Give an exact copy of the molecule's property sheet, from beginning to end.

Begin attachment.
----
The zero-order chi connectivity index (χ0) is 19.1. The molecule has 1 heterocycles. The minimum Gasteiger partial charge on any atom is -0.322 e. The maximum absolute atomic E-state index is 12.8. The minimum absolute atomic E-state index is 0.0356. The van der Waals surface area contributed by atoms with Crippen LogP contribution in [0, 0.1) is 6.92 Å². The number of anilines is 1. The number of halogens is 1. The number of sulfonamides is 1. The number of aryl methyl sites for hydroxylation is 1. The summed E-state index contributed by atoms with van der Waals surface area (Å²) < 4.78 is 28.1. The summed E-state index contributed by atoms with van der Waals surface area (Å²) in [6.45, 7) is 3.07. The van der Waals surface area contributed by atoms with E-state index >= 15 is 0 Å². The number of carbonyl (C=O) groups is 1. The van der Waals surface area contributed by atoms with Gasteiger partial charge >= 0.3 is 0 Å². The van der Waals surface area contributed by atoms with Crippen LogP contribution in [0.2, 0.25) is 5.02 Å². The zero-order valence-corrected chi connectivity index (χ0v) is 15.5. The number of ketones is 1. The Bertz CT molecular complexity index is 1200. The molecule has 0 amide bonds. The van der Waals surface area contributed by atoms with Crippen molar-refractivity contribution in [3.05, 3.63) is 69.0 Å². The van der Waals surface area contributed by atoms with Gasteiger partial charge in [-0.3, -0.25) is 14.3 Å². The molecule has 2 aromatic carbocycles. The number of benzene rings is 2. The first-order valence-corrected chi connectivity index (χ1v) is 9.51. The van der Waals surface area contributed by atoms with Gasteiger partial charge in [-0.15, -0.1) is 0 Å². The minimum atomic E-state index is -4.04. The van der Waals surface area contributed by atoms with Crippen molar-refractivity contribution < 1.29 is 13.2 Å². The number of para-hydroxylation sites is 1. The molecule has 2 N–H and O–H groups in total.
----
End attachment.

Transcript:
The zero-order chi connectivity index (χ0) is 19.1. The molecule has 1 heterocycles. The minimum Gasteiger partial charge on any atom is -0.322 e. The maximum absolute atomic E-state index is 12.8. The minimum absolute atomic E-state index is 0.0356. The van der Waals surface area contributed by atoms with Crippen LogP contribution in [0, 0.1) is 6.92 Å². The number of anilines is 1. The number of halogens is 1. The number of sulfonamides is 1. The number of aryl methyl sites for hydroxylation is 1. The summed E-state index contributed by atoms with van der Waals surface area (Å²) < 4.78 is 28.1. The summed E-state index contributed by atoms with van der Waals surface area (Å²) in [6.45, 7) is 3.07. The van der Waals surface area contributed by atoms with E-state index >= 15 is 0 Å². The number of carbonyl (C=O) groups is 1. The van der Waals surface area contributed by atoms with Gasteiger partial charge >= 0.3 is 0 Å². The van der Waals surface area contributed by atoms with Crippen LogP contribution in [0.2, 0.25) is 5.02 Å². The zero-order valence-corrected chi connectivity index (χ0v) is 15.5. The number of ketones is 1. The Bertz CT molecular complexity index is 1200. The molecule has 0 amide bonds. The van der Waals surface area contributed by atoms with Crippen molar-refractivity contribution in [3.05, 3.63) is 69.0 Å². The van der Waals surface area contributed by atoms with Gasteiger partial charge in [-0.3, -0.25) is 14.3 Å². The molecule has 2 aromatic carbocycles. The number of benzene rings is 2. The first-order valence-corrected chi connectivity index (χ1v) is 9.51. The van der Waals surface area contributed by atoms with Gasteiger partial charge in [-0.15, -0.1) is 0 Å². The minimum atomic E-state index is -4.04. The van der Waals surface area contributed by atoms with Crippen molar-refractivity contribution < 1.29 is 13.2 Å². The number of para-hydroxylation sites is 1. The molecule has 2 N–H and O–H groups in total.